Michael Bray

Author of A Time To Kill

Flying the Flag(s)

17 July 2007

To bar or not to bar the (Confederate) flag at fair booths is the question asked and answered by the editor (Journal, 17 July 2007).  Mr. Huffenberger alleges the flag to be “an emblem of slavery,” a “racist symbol” unbefitting the “fairground landscape.”

Before attempting to utter a word in defense of that flag in the present milieu, I must offer up in peace some credentials to the monitors of political correctness which lurk behind or sit in the very seat of every editor’s desk.  A small sample of available evidence of my purity as a non-racist are as follows:  1) I have attended many majority black churches, 2) black people have dined and slept in my home, 3) my daughter, with my hearty approval, almost married a black college classmate.

Onward, then. I would proffer some obvious evidences against the charge that the South and its flag ought to be shunned as nothing less than a “racist symbol.” Shall the U.S. Flag be associated exclusively with a given major sin from its history and be denied reverence?  Confederate Generals Lee and Jackson, for example, had no slaves while some northern generals did.  Moreover Initially the Northern goal in the war was the speedy restoration of theUnionunder the (racist) U.S. Constitution and the laws of 1861, all of which recognized the legitimacy of slavery.  Since interfering with slavery would make reunion more difficult, Union generals like George B. McClellan inVirginiaand Henry W. Halleck in the West were ordered not only to defeat the Southern armies but also to prevent slave insurrections – their liberation.  The slaves were not to be freed; the union was to be kept in tact.  This was alwaysLincoln’s stated goal.  During the first months of the war, slaves who escaped to Union lines were returned to their masters in conformity with the law: Fugitive Slave Act of 1850.

Why should the Southern flag be summarily denounced as a racist symbol and the Union flag get a pass? Old Glory may be called a racist symbol as well.Lincolnwas a racist; he did not believe in equality among the races.  He was a tyrant who locked upMarylandlegislators who were planning to vote for secession.  He believed in the racism which the Constitution established and loved theUnionto the extent that he would not allow the South the freedom to secede when the North was violating that Constitution. He believed in preserving theUnionat literally all costs and against the wishes of a free people to freely and by popular vote to withdraw from it. He was what the man who started the war which the South called, “The War of Northern Aggression.”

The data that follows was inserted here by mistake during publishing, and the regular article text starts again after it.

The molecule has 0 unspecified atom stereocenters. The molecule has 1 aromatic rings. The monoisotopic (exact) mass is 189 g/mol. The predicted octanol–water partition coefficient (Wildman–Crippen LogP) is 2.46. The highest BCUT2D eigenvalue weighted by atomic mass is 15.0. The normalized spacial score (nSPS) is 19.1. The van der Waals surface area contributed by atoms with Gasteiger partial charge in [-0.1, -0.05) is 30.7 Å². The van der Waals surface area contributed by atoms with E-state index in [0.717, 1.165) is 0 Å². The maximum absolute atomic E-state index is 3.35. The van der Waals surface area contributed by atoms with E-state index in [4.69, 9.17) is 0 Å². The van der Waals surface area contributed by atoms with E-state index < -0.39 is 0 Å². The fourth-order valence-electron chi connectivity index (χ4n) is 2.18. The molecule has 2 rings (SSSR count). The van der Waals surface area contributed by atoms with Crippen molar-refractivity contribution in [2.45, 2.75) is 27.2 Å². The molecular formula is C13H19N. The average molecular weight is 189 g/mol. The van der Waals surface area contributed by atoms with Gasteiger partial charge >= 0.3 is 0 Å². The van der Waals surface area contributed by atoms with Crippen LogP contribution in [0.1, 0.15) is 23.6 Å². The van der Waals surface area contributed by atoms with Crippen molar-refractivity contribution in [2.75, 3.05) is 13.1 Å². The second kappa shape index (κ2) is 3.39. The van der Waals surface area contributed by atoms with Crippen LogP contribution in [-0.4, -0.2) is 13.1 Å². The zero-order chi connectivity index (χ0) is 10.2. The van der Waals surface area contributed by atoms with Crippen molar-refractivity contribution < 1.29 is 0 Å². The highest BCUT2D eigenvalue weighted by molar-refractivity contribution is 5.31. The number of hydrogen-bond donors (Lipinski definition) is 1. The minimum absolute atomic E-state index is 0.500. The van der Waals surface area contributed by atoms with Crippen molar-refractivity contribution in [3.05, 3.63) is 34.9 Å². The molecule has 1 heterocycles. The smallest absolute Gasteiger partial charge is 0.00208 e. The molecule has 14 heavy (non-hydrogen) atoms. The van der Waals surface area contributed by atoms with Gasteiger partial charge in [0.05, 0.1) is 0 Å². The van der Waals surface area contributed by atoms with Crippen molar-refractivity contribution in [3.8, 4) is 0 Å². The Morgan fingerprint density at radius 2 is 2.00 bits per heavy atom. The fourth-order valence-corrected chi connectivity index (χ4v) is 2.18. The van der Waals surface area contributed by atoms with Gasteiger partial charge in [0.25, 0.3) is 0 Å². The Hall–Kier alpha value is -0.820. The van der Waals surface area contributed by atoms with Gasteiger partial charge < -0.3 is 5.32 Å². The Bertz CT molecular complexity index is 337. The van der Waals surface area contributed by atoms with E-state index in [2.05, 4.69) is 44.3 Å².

Some Quakers despise flags as idols and all wars as sinful.  Communists tend to despise all flags.  Among those living, mostU.S.flag haters also hated theU.S.involvement inSoutheast Asia. And some now despise the flag forU.S.involvement in theMiddle East.

There is plenty more indignation to find in Old Glory than there ever was in the Confederate Flag.  Consider the 4 million people in bonds in the South in 1861.  The fact that there were relatively few in the north does not excuse the fact that at the time of Independenceall colonies had slaves.  But consider that number compared to the murder of that number every three years by abortion under the U.S. Flag in the 21st century.

Which flag is more offensive to fly?

Those who abhor the Confederate flag might well find plenty more to complain about in the flying of Old Glory.  But we obviously do not fly our flags because they represent perfection.  We fly them because they represent us as a people united under God in pursuit of liberty and justice.   And when we fail to live up to the ideals they represent, we begin to despise our symbols or look around for alternatives.  We disintegrate.  Let us pursue national righteousness by upholding His laws and thus avoid His chastisements and judgments.  If we repent and seek to please Him, we may avoid the latter.

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